How can I make uncle honour dead grandpa’s self-made will?

How can I make uncle honour dead grandpa’s self-made will?


Q I AM from Malaysia. My grandfather, a Malaysian, died six years ago.


According to his self-made will, his properties were to be distributed among his six sons. His eight daughters were not given a share in the will.


My grandfather signed this self-made will and so did his six sons. There were no signatures from the daughters.


However, immediately after my grandfather died, one of his sons, who is my third uncle, declared that he did not agree with the will. Because of his refusal to accept the will, all my grandfather’s properties are at the moment still under my grandfather’s name.


My third uncle is the one who manages the plantation and the company. He took all the income and did not distribute any to the shareholders.


My father was older than my third uncle and could have challenged my uncle, but unfortunately, he died in June last year.


According to my father’s will, which has been certified by a lawyer, I am the executor.


I want to get back what belongs to my sister, my brother and myself, and I have approached my third uncle. But he told me that, as his nephew, I have no right to ask for anything.


I personally feel that the only way to retrieve what is rightfully ours is to make my grandfather’s self-made will valid in the eyes of Malaysian law. But I have only a photocopy of the will and it was written in Chinese.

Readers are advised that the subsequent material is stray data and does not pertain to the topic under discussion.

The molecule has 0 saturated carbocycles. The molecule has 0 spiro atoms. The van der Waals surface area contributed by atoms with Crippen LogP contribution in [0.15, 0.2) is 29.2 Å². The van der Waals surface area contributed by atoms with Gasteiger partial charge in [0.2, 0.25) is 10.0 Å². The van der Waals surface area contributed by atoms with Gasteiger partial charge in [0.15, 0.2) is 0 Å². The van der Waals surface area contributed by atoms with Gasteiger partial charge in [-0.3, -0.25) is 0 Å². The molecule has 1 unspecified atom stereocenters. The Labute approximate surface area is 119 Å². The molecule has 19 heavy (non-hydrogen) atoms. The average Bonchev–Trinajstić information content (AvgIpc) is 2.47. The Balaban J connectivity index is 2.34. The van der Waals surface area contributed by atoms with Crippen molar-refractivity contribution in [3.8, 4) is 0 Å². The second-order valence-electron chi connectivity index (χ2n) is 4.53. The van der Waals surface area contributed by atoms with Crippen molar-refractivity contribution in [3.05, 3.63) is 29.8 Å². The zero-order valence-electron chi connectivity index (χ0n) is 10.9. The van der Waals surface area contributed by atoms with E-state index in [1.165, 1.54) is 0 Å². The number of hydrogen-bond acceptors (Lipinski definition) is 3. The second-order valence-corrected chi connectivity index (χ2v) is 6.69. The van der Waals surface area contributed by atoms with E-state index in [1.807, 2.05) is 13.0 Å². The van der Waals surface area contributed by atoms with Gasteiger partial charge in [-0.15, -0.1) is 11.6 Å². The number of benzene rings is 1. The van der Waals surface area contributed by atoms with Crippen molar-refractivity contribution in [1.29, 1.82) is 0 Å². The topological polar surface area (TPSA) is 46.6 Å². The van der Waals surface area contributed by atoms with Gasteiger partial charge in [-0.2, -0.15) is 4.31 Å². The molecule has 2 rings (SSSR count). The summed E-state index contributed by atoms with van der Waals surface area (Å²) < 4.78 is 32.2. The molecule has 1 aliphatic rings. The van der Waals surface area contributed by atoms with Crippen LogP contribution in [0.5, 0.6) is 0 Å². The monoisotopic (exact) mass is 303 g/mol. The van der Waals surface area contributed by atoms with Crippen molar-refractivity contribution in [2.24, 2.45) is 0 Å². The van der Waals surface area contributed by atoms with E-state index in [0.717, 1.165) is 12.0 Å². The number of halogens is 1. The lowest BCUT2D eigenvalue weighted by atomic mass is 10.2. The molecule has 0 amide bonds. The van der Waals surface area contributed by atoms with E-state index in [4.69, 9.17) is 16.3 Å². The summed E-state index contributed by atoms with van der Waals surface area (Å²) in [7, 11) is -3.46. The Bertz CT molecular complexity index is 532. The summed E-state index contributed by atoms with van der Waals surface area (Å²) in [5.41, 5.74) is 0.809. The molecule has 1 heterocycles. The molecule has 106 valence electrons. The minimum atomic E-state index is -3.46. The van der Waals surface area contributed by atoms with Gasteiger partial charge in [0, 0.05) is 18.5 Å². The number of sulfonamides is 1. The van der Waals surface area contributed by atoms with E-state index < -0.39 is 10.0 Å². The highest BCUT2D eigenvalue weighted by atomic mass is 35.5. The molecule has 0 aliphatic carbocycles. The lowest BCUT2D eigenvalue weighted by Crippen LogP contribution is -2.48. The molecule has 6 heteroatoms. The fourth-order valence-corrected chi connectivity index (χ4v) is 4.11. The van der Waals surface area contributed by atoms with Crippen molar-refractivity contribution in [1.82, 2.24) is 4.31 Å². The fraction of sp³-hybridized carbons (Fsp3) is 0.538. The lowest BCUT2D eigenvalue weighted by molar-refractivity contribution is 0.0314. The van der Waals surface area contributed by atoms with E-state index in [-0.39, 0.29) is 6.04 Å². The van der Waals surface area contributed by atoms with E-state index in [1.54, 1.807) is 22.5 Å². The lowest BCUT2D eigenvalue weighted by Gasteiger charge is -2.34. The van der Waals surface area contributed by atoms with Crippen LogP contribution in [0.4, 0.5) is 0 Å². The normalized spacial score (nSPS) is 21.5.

In your opinion, is the will of any use in the eyes of the law? Is there a solution to my problem?



A I MIGHT not be able to help very much. As your grandfather and father were Malaysians, Malaysian law would apply.


My advice as follows is based on Singapore law as I am not conversant with Malaysian law. You may wish to seek the advice of a Malaysian lawyer.


There are many dangers in relying on a self-made will. In this instance, it is not clear, based on what you have said, whether the will was properly executed and witnessed.


Also, when the six sons put their signatures on the will, it is not clear in what capacity they did so. Were they witnesses to the will? If so, the gift to them under the will is void as they were also the named beneficiaries under the will.


Under the Wills Act, a beneficiary of a will cannot also be a witness to it; the same applies to his or her spouse. Otherwise, the gift to that person under the will is utterly null and void. If the will includes other gifts and an appointment of executors, it is still valid where these are concerned.


In your grandfather’s case, if the will is void with regard to the gifts to the six sons, you will need to see whether there are other gifts stated in the will. For example, if your grandfather left the residuary estate to all his children, then all his sons and daughters would get a share.


If nothing else is said in the will, intestacy laws would apply. Under Singapore law, when a widower dies (assuming your grandmother died before your grandfather), all his assets will be divided among all his children. In this case, this would include the six sons and eight daughters. You and your siblings would inherit your father’s portion of your grandfather’s estate.


You might wish to get one or more of the other uncles or aunts to apply for letters of representation from the Malaysian court.


You might apply – as executor for your father’s estate – together with them.


You would need to produce the original will to the court when applying for the letters of representation. You would need to get a translation as well.


After the letters of representation have been extracted from the court, the personal representatives can request that your third uncle give an account of the income earned and expenses incurred by your grandfather’s estate during the time your uncle managed the assets.


Ang Kim Lan

Goodwins Law



Source: Straits Times

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